The Citizenship Handbook (pg. 251) Part 1: Ideas Behind the Constitution Part 2: Structure of the Constitution Part 3: Principles of the Constitution Part 4: Legislative Branch Part 5: Executive Branch Part 6: Judicial Branch Part 7: Amending the Constitution Part 8: The First Amendment Part 9: State and Local Governments Part 10: Rights and Responsibilities of Citizenship
4 MAIN Influences on the U.S. Constitution: -Religious and Classical roots -English Roots -English Enlightenment -French Enlightenment Colonial Views on Government: Ideas Behind the Constitution: (pg. 252)
What’s your philosophy?(or “way of thinking "about things) How do you formulate these ideas? … ideas from parents? (or people whose ideas /views you respect?) …life experiences? …favorite artists?
Our founding fathers were no different-we’re all driven by our philosophies. • World Events • History • Books • Religion • Governments
Roman Republic & representative government Ancient Judaism: deep respect for the law Direct Democracy (Ex: Ancient Greece) Influence #1: religious and classical roots Thomas Aquinas-natural law = Key words: natural law, direct democracy, representative government, civic virtue
Influence #2: ENGLISH ROOTS Petition of Rights Magna Carta English Bill of Rights -Limited Government (King’s power is not absolute—colonists respected this) • Defined rights & duties of nobles, set limits on monarch’s power • - Established the rule of law: NO ONE is above the law • Individual Rights: reaffirms the individual rights they received from prior documents (not even these guys) Keywords (or principles): Magna Carta, Petition of Rights, Limited Government, English Bill of Rights, Individual Rights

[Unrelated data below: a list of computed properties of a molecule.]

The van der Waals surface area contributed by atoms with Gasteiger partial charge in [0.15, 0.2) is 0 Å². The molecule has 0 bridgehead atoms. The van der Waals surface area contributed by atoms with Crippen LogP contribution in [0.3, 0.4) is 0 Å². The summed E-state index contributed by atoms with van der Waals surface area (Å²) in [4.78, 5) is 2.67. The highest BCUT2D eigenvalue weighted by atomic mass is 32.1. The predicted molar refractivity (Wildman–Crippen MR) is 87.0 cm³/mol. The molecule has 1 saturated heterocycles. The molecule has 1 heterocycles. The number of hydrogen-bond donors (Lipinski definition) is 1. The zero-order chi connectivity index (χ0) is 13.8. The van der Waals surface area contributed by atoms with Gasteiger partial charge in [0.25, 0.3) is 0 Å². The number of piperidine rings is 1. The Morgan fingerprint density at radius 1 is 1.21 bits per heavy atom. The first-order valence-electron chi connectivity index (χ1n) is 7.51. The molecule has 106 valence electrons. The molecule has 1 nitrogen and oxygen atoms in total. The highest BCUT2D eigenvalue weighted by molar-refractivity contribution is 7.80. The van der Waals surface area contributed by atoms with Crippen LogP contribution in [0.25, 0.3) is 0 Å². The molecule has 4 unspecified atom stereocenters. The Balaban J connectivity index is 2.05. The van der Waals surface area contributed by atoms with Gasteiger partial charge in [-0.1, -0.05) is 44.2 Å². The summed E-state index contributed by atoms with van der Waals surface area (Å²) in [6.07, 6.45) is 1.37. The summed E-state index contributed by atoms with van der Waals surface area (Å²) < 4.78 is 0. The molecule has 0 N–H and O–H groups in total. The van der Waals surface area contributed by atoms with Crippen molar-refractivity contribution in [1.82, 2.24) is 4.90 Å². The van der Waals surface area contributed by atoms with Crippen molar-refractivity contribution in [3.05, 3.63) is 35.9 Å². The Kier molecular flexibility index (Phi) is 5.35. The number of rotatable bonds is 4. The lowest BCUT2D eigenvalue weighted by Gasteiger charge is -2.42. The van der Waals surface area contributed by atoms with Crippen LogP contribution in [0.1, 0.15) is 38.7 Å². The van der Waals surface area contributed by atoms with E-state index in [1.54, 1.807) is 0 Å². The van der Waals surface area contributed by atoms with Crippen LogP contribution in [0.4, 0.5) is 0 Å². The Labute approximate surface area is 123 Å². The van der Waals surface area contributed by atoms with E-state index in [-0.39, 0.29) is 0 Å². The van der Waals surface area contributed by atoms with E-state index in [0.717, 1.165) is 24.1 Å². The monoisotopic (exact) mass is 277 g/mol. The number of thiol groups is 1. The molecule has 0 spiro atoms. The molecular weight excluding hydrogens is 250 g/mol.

Thomas Hobbes -Government is a result of a social contract between people and their rulers John Locke -Wrote that all people are equal -Deserve certain natural rights -Ideas that were influential and used to justify the revolution Influence #3: English Enlightenment - Key words/people: Social contract theory, Thomas Hobbes, natural rights, John Locke
Influence #4:FRENCH ENLIGHTENMENT Montesquieu Came up with the idea for separation of power & 3 braches “The heart of the idea of the social contract may be stated simply: Each of us places his person and authority under the supreme direction of the general will, and the group receives each individual as an indivisible part of the whole.” -Jean-Jacques Rousseau, The Social Contract, 1762 Judicial legislative Executive Rousseau & Social Contract Keywords/names: Montesequieu, Rousseau, separation of powers, popular sovereignty